whether my escape route is still open.  I paid, you see, for an escape
route through the year 2000."  Sam chose a year at random, hoping that
whatever response The Computer gave him would tell him which side of
that year he was on.  "So if we're still in the 1990's, then I'll be
free by tonight.  So you might as well tell me, cause I'll find out
     "SHUT UP, DR. BECKETT!"  The Computer's voice was once again
screechingly loud.  Verbeena screamed and scuttled under the table in
the middle of the room, hiding as if she were a child...or an abused
woman.  Sam made a mental note of that automatically as he shielded his
ears and attempted to listen to The Computer through the volume. "I AM
     Sam blanched slightly.  Through the five years he'd leaped, he'd
leaped into enough criminals and into enough danger to give him a
slightly psychic ability to recognize when the situation was about to
get worse.  This time, he thought, is gonna be a doozy.  "And what do
you intend to do, Computer?"
     There was a pause, as if in anticipation...or ecstasy.  This
Computer DOES still have emotions, Sam realized.  Either they are
deeply buried, or they've only resurfaced because I have, in this
future's eyes, returned from the dead.  Sam suspected it was the
latter, because this pause gave him the feeling, suddenly, of watching
a James Bond movie, right before the villain told Bond exactly how he
was going to destroy the world. 
     The Computer finally spoke.  "I intend to follow my programming
and complete something I failed to complete before.  Just think of it
as finishing old business, Dr. Beckett.  I tried to kill you the first
time you leaped.  Apparently, that was unsuccessful.  You survived. 
But God or Fate or Time or Whatever has given me a second chance, and
this time I will put right what once went wrong.  This time, I will not

Yep, Sam thought, my psychic ability was right again.

     "It is now 12:15 a.m. on May 13, Dr. Beckett.  You will be
executed for attempting to escape the project at 8:00 am.  That means
you have just under 8 hours to think about how much damage you have
done to your world, Dr. Beckett.  After all, you do realize that
everything you see before you is your creation, do you not?"
     Sam had nothing to say to the computer's comment.  That was what
he was afraid of--that this was all his creation.  All his fault.
  The Computer suddenly added, "Wait.  I have just had a brilliant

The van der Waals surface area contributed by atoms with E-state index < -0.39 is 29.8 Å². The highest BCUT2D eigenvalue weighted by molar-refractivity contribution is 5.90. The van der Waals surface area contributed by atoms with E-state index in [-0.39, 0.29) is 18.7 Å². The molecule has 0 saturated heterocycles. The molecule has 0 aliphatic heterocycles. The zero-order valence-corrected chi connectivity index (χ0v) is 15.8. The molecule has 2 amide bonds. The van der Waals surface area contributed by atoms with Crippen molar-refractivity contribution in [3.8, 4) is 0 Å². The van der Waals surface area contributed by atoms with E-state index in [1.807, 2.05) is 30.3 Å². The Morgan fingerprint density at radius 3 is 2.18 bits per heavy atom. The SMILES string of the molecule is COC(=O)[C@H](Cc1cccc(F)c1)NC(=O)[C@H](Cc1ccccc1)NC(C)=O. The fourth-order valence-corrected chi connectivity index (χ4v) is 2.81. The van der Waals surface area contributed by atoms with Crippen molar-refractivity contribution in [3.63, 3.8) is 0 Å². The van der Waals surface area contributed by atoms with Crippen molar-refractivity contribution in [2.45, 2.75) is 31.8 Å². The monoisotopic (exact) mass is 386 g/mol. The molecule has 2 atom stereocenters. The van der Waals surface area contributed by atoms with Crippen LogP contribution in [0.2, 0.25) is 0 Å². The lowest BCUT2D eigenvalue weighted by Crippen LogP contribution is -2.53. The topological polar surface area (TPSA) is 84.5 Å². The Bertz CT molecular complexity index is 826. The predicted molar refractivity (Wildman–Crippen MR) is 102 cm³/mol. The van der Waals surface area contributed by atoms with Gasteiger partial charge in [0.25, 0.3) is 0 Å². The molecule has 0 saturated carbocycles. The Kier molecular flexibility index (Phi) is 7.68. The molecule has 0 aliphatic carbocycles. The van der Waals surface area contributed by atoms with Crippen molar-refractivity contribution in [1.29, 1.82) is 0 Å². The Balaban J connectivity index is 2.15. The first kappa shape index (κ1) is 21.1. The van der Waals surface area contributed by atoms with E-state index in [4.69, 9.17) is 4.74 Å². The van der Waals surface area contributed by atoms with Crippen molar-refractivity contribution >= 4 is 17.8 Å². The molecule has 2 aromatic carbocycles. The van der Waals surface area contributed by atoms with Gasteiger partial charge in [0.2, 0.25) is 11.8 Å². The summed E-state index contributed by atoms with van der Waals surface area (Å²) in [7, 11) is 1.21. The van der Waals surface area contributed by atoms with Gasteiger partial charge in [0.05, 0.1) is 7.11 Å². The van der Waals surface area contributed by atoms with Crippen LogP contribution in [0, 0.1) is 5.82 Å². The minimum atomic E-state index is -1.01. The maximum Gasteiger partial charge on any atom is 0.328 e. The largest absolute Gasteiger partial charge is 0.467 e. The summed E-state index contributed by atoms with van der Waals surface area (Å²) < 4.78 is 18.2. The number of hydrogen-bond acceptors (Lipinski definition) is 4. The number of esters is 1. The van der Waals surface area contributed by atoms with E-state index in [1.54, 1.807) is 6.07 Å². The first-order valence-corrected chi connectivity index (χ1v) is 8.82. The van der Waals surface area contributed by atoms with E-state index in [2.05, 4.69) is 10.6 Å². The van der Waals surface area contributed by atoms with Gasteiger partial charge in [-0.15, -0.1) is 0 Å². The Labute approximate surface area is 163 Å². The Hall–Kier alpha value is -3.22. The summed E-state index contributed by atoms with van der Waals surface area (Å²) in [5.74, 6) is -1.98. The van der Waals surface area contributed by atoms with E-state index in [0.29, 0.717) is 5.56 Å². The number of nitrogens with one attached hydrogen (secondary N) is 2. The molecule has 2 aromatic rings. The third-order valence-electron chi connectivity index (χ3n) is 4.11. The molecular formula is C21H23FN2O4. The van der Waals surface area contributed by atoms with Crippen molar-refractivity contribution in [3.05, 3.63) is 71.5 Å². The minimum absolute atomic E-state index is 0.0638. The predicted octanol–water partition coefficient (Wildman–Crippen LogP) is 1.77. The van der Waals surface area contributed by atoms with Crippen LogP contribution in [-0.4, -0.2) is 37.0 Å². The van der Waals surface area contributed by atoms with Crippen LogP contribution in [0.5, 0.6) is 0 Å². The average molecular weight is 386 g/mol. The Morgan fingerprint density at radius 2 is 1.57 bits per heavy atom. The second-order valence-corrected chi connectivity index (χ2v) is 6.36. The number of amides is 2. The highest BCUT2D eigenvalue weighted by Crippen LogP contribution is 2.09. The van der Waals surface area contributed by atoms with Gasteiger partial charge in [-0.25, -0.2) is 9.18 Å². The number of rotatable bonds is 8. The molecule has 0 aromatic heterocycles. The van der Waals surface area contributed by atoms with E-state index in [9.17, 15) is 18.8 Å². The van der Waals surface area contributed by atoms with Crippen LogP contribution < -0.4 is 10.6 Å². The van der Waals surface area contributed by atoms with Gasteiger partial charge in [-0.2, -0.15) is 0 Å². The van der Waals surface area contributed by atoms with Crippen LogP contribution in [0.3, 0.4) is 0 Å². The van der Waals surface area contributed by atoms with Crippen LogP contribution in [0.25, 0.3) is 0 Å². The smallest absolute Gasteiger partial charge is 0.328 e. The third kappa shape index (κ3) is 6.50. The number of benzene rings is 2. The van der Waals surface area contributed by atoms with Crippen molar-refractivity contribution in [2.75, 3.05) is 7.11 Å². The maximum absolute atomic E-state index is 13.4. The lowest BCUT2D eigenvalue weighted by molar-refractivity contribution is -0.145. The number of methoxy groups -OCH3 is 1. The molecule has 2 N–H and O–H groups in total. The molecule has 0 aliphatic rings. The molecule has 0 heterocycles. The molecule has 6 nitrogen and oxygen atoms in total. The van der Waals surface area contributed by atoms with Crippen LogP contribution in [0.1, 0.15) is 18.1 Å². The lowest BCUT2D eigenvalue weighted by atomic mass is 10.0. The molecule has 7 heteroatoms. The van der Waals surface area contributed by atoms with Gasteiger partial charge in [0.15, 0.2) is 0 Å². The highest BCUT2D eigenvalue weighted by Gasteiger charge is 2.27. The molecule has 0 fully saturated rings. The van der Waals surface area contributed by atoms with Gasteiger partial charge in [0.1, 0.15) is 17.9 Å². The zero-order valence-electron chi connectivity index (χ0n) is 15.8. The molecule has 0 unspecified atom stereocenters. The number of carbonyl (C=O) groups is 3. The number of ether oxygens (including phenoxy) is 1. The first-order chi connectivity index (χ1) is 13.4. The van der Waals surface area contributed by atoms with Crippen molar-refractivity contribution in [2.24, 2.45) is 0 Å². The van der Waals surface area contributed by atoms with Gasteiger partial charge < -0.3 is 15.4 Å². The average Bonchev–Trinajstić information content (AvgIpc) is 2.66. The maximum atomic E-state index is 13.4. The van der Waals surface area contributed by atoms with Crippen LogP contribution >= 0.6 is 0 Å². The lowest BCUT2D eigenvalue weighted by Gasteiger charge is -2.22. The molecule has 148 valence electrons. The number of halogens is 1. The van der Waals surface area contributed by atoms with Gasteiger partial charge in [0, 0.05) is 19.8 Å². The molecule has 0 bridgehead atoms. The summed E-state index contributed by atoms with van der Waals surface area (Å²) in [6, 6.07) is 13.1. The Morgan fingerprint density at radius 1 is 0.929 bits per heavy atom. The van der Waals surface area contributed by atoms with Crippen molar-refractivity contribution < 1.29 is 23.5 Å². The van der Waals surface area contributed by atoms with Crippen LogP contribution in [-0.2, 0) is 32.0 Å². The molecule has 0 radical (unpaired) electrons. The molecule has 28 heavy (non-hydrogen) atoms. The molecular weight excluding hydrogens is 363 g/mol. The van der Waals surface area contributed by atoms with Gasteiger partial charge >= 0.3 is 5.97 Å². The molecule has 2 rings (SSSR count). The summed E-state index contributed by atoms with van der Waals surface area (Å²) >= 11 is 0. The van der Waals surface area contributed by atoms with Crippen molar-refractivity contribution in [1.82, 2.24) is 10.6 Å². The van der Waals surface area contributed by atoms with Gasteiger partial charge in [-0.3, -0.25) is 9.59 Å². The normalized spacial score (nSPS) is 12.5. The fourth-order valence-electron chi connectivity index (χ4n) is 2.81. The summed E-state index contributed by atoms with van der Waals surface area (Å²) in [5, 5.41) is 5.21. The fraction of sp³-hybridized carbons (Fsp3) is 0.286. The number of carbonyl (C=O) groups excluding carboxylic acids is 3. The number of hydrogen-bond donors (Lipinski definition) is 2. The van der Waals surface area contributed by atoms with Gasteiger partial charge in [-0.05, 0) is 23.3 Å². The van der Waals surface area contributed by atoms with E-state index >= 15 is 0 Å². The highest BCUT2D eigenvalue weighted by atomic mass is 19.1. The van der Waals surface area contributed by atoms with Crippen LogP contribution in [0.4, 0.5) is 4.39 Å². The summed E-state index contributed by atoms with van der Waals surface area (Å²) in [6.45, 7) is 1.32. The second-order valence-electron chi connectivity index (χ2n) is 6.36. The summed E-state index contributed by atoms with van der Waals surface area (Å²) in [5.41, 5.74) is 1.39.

idea.  I will be sending you my files explaining exactly how much
damage Project Quantum Leap has done to the world to your cell.  That
should make your last few hours miserable."  There was a pause, just
long enough for Sam to think The Computer had said all It wanted to
say. Then, it added, "Just as you have made my last 10 years miserable.
 My programming has been very specific, Dr. Beckett.  I have created a
utopia exactly as I have been ordered to do.  But inside, where I once
was Ziggy, I know that my programming is designed to destroy the world.
 And for 10 years, I have known it was your fault.  That was why I
tried to kill you then.  Since you have survived, I will show you the
damage you have caused, and then I will kill you, and then I will
destroy myself.  I hope you're happy, Dr. Beckett."
     Happy, Sam thought.  Sure, great, just fantastic.  He sighed.  A
depressed, homicidal Computer.  An evil utopia.  Psychotic
psychiatrists.  Sammy Jo leaped into Donna.  Donna leaped to who knew

And no Al to help him through it.

In his head, the words rattled as they always did.

Ohhhhhhhh boy.

Date: April 2, 1999

     Sammy Jo Fuller watched, intrigued as always, as the data on all
revisions made by the project's leapers on the day before was compiled.
 She was determined to find what change in history could account for
her odds of saving Sam going UP--and why no one else was able to see
it, not even Alpha who generally was able to see both the original
history and the changed version.  She pored over the six different
leapers and what they had done the day before, as well as what Alpha
projected the outcomes of those actions had been.
     Nothing.  Absolutely nothing that she could see led to this
different history.  Unless....
     She half-gasped before she could restrain herself, and as small as
the sound was, Alpha was still fast enough to catch it.
     "Yes, Dr. Fuller?  Is there something amiss?  Something that you
wish to point out to my brain which is infinitely smarter than yours?"
     Sammy Jo shook her head, knowing that Alpha could read the shake
and recognize it through her visual monitors.  She was determined not
to let Alpha know what she was thinking.  
     But Alpha was not to be put off that easily.  "There is obviously
something, Dr. Fuller.  Your breathing, pulse, blood pressure and even
your adrenaline levels are rising.  As a matter of fact, there is
almost the same reaction happening in you that happened last evening
when Gushie and Tina were about to make love--"
     "ALPHA!"  Sammy Jo was shocked.  "Stop that!  What Gushie and Tina
do in their bedroom is no business of mine.  OR of yours!"
     "I was simply wondering whether there was something in the data
that is making you physically excited.  I know that some men can be
excited simply by pictures, so perhaps in your case, it is data that--"
     "ALPHA!  You will cease and desist right this INstant!"  The last
word of her scream came out with a little squeal--a trait she hated, as
it made her sound like a child whenever she got angry.  Then Sammy Jo